gkbrk.com is my personal blog, website and web server for various purposes. Almost all my writing is contained here, with the exception of my old websites and things I’ve published anonymously or under a psudeonym.
On this page you will find some technical and historical information regarding my website.
gkbrk.com is currently a static website, built using the Middleman framework. The articles are written mostly in Markdown, with some org-mode files thrown in.
It is deployed automatically by my build server. On each build request; a fresh VM spins up, installs all the tools and dependencies needed for the build, generates the html files and uploads it to my web host using rsync. After this, the VM is terminated and deleted.
My hosting provider is NearlyFreeSpeech. I don’t have any problems with them so far, they seem to be a solid host.
The blog is pretty self-explanatory. I occasionally write stuff, people who follow me see it. Sometimes it gets posted to various syndication services. It is also followed via my RSS feed. I have comments that work with a CGI script I wrote; meaning that even if my website gets overloaded enough to make my comments stop loading, the main content should still load easily.
The wiki is where I store notes, ideas, unfinished articles and pieces of information not suited to blog posts. Instead of being chronologically ordered, they are listed alphabetically on /wiki.
Any dynamic functionality on my website (like comments), and personal scripts I use are CGI scripts. Most people will laugh at CGI scripts, calling them ancient, and then happily over-pay for serverless functions that are essentially CGI scripts on the cloud.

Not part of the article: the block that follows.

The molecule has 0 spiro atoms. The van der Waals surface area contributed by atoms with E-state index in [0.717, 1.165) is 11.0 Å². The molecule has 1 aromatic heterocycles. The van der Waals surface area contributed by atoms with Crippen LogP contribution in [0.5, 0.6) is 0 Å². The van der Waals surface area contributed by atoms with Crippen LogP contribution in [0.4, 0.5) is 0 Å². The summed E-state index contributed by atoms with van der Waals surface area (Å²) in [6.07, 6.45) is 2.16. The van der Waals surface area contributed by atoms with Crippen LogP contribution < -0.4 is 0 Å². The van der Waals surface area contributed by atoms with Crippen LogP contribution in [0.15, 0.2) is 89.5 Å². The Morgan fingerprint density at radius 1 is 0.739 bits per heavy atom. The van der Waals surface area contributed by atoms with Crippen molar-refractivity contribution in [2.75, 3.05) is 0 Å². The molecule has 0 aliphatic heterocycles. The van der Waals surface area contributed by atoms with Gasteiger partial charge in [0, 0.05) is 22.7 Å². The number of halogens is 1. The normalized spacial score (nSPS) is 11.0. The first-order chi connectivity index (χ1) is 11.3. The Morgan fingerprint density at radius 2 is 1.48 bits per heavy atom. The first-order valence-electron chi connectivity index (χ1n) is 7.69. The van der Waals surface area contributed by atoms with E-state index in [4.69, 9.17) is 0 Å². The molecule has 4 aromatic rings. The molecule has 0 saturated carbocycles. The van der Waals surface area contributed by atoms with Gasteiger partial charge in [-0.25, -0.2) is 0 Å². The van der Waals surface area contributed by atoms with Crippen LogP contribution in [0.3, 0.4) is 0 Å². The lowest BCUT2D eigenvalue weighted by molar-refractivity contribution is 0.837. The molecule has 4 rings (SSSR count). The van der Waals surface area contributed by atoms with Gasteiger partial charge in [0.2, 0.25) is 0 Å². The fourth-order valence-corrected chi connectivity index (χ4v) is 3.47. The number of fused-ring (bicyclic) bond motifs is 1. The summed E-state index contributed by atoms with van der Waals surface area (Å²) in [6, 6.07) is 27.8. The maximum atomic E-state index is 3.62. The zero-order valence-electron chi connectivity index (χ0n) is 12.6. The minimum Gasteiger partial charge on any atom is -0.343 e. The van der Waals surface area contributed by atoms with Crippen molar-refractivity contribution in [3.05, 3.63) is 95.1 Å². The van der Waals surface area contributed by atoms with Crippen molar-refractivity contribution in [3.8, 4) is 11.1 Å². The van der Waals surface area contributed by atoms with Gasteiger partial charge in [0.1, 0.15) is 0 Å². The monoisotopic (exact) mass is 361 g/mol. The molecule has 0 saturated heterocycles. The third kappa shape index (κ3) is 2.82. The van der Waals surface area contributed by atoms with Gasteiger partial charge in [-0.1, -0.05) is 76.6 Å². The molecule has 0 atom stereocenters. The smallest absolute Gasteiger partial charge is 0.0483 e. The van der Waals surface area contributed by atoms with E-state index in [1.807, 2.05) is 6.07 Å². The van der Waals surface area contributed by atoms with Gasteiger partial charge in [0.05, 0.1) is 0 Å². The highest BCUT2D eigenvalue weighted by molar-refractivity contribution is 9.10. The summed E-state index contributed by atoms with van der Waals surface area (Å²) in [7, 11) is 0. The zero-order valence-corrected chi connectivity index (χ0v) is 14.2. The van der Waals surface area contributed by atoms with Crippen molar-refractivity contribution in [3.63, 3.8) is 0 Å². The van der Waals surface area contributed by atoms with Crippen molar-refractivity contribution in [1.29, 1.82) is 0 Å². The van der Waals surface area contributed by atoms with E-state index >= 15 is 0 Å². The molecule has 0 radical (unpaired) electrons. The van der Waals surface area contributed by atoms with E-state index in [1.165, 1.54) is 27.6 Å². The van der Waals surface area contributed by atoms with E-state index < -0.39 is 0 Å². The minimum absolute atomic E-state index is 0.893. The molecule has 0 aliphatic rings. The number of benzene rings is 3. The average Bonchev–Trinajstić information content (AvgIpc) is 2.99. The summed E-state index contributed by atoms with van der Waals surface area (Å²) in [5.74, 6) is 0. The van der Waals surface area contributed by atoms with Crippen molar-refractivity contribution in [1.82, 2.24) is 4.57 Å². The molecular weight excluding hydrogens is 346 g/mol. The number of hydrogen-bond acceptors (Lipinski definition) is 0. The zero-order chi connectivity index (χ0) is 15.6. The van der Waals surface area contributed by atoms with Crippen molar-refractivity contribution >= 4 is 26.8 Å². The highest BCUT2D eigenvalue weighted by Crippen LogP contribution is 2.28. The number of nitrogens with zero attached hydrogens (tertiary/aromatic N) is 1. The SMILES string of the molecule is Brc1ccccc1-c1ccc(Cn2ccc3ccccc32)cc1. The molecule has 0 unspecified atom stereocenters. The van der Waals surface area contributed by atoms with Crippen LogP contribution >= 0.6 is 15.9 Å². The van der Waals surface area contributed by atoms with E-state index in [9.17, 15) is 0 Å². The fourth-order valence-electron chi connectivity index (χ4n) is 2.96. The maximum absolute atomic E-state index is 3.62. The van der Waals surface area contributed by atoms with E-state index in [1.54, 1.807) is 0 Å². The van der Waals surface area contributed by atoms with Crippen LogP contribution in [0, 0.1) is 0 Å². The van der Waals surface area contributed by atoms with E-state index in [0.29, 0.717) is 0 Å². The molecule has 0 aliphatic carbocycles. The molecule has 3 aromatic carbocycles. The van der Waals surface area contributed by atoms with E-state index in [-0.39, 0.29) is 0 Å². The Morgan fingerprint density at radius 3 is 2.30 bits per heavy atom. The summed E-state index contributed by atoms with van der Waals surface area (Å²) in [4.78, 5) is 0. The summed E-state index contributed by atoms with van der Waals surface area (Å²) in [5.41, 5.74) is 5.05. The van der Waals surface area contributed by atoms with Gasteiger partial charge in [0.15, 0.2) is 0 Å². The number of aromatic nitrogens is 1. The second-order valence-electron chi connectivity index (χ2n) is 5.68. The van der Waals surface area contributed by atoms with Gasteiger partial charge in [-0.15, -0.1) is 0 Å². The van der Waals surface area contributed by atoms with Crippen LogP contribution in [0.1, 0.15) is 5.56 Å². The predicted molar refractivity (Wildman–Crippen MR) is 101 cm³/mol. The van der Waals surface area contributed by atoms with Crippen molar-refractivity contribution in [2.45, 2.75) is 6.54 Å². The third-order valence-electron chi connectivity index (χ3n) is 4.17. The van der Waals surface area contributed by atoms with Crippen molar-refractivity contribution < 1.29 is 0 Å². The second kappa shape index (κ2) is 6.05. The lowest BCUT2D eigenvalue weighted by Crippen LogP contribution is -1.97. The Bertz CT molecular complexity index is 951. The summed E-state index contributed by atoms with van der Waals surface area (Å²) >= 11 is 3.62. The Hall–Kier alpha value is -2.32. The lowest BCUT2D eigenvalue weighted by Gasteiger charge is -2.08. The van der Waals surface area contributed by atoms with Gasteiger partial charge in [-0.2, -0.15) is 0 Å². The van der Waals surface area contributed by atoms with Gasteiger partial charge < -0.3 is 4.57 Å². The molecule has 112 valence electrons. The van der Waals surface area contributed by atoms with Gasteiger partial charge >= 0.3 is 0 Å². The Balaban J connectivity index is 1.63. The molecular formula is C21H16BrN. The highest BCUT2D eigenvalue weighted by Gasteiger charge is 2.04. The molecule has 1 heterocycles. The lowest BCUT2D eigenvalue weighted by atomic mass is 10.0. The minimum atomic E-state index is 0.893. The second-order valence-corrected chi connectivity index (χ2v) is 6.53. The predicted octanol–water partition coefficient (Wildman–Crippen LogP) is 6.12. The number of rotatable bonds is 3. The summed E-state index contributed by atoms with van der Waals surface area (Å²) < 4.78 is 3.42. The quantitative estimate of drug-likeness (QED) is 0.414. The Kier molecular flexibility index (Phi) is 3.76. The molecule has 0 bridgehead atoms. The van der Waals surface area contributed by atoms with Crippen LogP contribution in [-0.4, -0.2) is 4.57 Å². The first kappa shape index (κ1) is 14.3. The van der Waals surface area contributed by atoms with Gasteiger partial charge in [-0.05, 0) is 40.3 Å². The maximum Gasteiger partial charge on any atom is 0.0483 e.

In the past
In the past, my website was using the Hugo static website generator. While I was happy with the speed and the static binary aspect, the fact that it was near impossible to use a programming (not templating) language without having to patch the source code is what made me switch to Middleman.
Around this time my website was hosted on Amazon AWS, their S3 service to be precise. The pricing and speed of S3 was very satisfactory, my move to NearlyFreeSpeech was mostly about making a point of using smaller providers in order to keep the web healthy and diverse.
More in the past
Before that, my website was hosted on DigitalOcean. It consisted of two parts. A hand-written static website generator for my wiki and a Python application written using the bottle.py framework for my main website.
At some point, I also had a hand-written blog script in Python. But I don’t remember how that tied into the rest of my website. Most likely, that was the main website along with a wiki.